Thought I'd share some pics of my Oris Big crown with pointer-date (circa 2009?).
Simple classic design and quite in the spirit of the older Oris watches.
The case back gives a good view of the ETA2836 inside. The red rotor was a Oris touch. The edge of the caseback has a coin-edged design, similar to the front of the watch. This improves the look of the caseback as the metal edge would look too big otherwise. Increasing the display window wouldn't work I think as that would only show the movement holding ring.
The line is still pretty decent..
And the bracelet is nice and supple.
But the design of the clasp is a bit plain.
Oris deserves credit as it was one of the brands which was instrumental in bringing back the Swiss watch industry back from brink of the abyss. In the late. 80s and early nineties, their classically designed watches using ETA movements sold well by focussing on the mechanical movements and using it as their USP. Their tag-line at the time was 'high-much', as seen on the rotor in the movement pic above.
This watch came my way as a part exchange for an Omega Constellation. The previous owner had gotten the Swiss watch bug but as he got deeper into the hobby he started to appreciate other brands. To be specific, he was getting into the 'manufacturer' brands as opposed to 'ebauche' brands. It's a shame as this watch is quite good as it is. Ah well, the previous owner should be into Pateks by now!.
Yesterday my Oris watch hit a tiled floor when the strap pin broke and the back crystal popped off. Being in a rush , I quickly pressed it back into position and left it for later investigation.
Today the crystal seems to be fixed in position, but I have no experience of removing or replacing these. Was a simple press of the thumb strong enough to do the job? How can I check, other then testing with my thumb nail. Are these a simple pop on fixing?
Crap sorry, I was thinking the minute recorder was not resetting to "12". May still be a simple matter of resetting the hand, but then the minute jump will be off, which means moving the finger on the chrono runner. What I actually suspect is that the hammer is out of adjustment, and is making full contact with the minute counter but not the chrono runner, and you want the reverse of that. Depending on the version you have it may have an adjustable hammer, or may require filing.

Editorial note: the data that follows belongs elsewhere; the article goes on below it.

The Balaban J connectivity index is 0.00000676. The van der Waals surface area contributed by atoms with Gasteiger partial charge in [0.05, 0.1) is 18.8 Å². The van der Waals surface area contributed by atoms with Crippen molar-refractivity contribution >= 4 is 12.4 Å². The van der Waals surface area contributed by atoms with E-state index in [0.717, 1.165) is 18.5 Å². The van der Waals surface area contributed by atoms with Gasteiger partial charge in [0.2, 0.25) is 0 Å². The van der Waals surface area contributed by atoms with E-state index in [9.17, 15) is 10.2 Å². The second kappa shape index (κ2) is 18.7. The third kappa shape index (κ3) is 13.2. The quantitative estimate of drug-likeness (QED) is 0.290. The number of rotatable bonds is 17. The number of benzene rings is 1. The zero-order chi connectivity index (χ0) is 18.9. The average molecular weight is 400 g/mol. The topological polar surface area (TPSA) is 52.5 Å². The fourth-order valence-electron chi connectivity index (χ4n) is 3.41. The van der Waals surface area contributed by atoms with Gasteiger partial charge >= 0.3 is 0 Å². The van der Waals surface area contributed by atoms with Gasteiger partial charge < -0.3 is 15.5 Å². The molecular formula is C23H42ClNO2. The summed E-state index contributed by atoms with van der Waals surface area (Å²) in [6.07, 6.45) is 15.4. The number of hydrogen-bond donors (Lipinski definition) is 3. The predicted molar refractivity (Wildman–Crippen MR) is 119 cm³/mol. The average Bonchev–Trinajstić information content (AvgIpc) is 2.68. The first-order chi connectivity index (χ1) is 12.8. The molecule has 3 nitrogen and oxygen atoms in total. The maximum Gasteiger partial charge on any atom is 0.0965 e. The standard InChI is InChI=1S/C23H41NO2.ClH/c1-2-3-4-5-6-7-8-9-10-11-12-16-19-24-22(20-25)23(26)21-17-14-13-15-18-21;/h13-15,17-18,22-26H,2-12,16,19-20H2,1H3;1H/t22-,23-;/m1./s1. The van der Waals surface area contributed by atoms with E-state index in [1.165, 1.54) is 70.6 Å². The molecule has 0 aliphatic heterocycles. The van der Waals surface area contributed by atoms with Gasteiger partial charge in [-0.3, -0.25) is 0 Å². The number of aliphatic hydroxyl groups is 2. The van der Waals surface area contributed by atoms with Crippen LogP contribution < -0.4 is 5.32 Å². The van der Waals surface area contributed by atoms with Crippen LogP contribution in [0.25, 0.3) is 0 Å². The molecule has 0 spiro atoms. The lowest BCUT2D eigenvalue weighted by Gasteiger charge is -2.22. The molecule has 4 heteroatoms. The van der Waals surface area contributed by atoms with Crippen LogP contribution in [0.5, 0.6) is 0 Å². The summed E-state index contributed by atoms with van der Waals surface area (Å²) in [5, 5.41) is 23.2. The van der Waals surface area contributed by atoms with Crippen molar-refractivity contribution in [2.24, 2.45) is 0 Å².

The dial looks good for it's age.
From my experience there is really much that can be done to improve the look of a vintage dial. Often what appears to be dirt is instead oxidation and cannot be removed without changing the appearance of the dial. I would stick to using Rodico and Q-Tips dipped in distilled water. If you do anything, be very careful and work very slow. Keep in mind the printing on the dial is often placed on top of the lacquer and it's the first to go when "cleaning" is attempted.
Thanks. That was going to be my first step. I asked because I was curious if the "resets wrong but advances right" was indicative of something specific that I haven't come across in discussions yet.
Worst case scenario, I line up the second hand and don't think about it much when the minute recorder advances.
I think you can just remove the hand and set it at zero when in reset position. If that doesn't do it there's a laundry list of potential issues, on which books have been written. Try that and if you still have a problem it can be addressed.
Thanks. Not broken, the balance cock spring is identical. Huge ping hazard though. These function very much like the usual Incabloc springs in that you release the legs and then lift the spring out of the housing. Thanks,